Population genetic screening for preventable adult-onset hereditary conditions may improve disease management and morbidity but most individuals will receive uninformative results that do not indicate higher risk for disease. Investigation into subsequent psychosocial health and behaviors is necessary to inform population screening feasibility, effectiveness, and cost considerations. We conducted a prospective survey study of unselected University of Washington Medicine patients enrolled in a genetic research study screening for pathogenic variation in medically important genes. Survey questions adapted from the Feelings About genomiC Testing Results (FACToR) questionnaire and designed to understand perceived disease risk change and planned health behaviors were administered after receipt of results. Overall, 2761 people received uninformative results and 1352 (49%) completed survey items. Respondents averaged 41 years old, 62% were female, and 56% were Non-Hispanic Asian. Results from the FACToR instrument showed mean (SD) scores of 0.92 (1.34), 7.63 (3.95), 1.65 (2.23), and 0.77 (1.50) for negative emotions, positive emotions, uncertainty, and privacy concerns, respectively, suggesting minimal psychosocial harms from genetic screening. Overall, 12.2% and 9.6% of survey respondents believed that their risk of cancer or heart disease, respectively, had changed after receiving their uninformative genetic screening results. Further, 8.5% of respondents planned to make healthcare changes and 9.1% other behavior changes. Future work is needed to assess observed behavior changes attributable to uninformative screening results and if small changes in behavior among this population have large downstream impacts.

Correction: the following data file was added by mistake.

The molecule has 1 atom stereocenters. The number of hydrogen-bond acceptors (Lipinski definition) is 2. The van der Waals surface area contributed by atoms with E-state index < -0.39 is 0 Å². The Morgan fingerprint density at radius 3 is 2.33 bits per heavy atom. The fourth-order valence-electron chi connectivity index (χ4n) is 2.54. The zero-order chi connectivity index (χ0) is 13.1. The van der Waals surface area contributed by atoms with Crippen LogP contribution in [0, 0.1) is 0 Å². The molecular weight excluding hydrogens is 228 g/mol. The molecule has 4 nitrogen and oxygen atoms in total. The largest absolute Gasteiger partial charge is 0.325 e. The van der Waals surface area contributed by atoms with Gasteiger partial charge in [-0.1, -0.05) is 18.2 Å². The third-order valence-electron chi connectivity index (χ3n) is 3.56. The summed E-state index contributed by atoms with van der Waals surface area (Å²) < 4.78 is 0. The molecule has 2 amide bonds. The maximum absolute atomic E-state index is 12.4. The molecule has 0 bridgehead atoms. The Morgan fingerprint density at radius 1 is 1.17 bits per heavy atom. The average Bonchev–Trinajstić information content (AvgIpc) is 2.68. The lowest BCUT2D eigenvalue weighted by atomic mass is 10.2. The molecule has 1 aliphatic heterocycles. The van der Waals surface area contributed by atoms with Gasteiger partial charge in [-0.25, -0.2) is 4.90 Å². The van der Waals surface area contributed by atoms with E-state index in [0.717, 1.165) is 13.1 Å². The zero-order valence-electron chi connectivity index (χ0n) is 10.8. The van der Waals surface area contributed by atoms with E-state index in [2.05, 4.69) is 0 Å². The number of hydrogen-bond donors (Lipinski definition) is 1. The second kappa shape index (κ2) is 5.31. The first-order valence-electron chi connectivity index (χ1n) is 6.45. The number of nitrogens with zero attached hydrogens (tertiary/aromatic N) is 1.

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Datasets generated and/or analyzed during the current study are not publicly available as they include some data from the University of Washington EHR and consent forms did not include broad data sharing. Deidentified datasets generated and/or analyzed during the current study are available from the corresponding author on reasonable request.
Code used to analyze study data is available from the corresponding author on reasonable request.
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This work was funded by a gift from the Brotman Baty Institute for Precision Medicine.
This study was funded by the Brotman Baty Institute for Precision Medicine.
The authors declare no competing interests.
The study was approved by the University of Washington IRB (00009032) and was performed in accordance with the ethical standards as laid down in the 1964 Declaration of Helsinki and its later amendments or comparable ethical standards. Written informed consent was obtained from all individual participants included in the study.
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Rao, N.D., King, K.M., Kaganovsky, J. et al. Risk perception and intended behavior change after uninformative genetic results for adult-onset hereditary conditions in unselected patients. Eur J Hum Genet (2023). https://doi.org/10.1038/s41431-023-01460-3